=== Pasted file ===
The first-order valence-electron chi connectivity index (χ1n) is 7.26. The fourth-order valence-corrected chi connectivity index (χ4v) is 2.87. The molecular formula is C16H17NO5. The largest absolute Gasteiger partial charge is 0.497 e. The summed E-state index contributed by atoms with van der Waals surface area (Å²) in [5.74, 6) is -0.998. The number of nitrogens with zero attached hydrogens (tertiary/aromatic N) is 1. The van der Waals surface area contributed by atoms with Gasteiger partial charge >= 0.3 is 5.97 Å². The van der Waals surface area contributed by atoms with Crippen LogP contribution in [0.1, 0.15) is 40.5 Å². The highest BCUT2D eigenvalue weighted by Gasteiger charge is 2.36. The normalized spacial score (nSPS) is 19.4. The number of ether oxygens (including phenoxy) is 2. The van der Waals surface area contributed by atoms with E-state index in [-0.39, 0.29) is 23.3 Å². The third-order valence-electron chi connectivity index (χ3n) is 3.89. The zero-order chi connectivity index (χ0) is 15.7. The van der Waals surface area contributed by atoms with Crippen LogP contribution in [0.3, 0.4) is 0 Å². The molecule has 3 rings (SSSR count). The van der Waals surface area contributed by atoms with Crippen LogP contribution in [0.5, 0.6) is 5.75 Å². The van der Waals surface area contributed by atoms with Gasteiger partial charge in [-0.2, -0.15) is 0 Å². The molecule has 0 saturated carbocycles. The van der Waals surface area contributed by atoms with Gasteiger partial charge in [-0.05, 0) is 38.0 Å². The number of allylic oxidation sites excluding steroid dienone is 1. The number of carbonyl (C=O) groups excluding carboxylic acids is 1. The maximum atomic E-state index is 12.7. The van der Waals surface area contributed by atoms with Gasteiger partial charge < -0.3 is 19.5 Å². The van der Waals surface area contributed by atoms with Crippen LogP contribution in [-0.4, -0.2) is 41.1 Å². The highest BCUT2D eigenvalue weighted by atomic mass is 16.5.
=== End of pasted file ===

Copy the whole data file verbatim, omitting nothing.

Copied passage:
The first-order valence-electron chi connectivity index (χ1n) is 7.26. The fourth-order valence-corrected chi connectivity index (χ4v) is 2.87. The molecular formula is C16H17NO5. The largest absolute Gasteiger partial charge is 0.497 e. The summed E-state index contributed by atoms with van der Waals surface area (Å²) in [5.74, 6) is -0.998. The number of nitrogens with zero attached hydrogens (tertiary/aromatic N) is 1. The van der Waals surface area contributed by atoms with Gasteiger partial charge >= 0.3 is 5.97 Å². The van der Waals surface area contributed by atoms with Crippen LogP contribution in [0.1, 0.15) is 40.5 Å². The highest BCUT2D eigenvalue weighted by Gasteiger charge is 2.36. The normalized spacial score (nSPS) is 19.4. The number of ether oxygens (including phenoxy) is 2. The van der Waals surface area contributed by atoms with E-state index in [-0.39, 0.29) is 23.3 Å². The third-order valence-electron chi connectivity index (χ3n) is 3.89. The zero-order chi connectivity index (χ0) is 15.7. The van der Waals surface area contributed by atoms with Crippen LogP contribution in [0.3, 0.4) is 0 Å². The molecule has 3 rings (SSSR count). The van der Waals surface area contributed by atoms with Crippen LogP contribution in [0.5, 0.6) is 5.75 Å². The van der Waals surface area contributed by atoms with Gasteiger partial charge in [-0.2, -0.15) is 0 Å². The molecule has 0 saturated carbocycles. The van der Waals surface area contributed by atoms with Gasteiger partial charge in [-0.05, 0) is 38.0 Å². The number of allylic oxidation sites excluding steroid dienone is 1. The number of carbonyl (C=O) groups excluding carboxylic acids is 1. The maximum atomic E-state index is 12.7. The van der Waals surface area contributed by atoms with Gasteiger partial charge < -0.3 is 19.5 Å². The van der Waals surface area contributed by atoms with Crippen LogP contribution in [-0.4, -0.2) is 41.1 Å². The highest BCUT2D eigenvalue weighted by atomic mass is 16.5.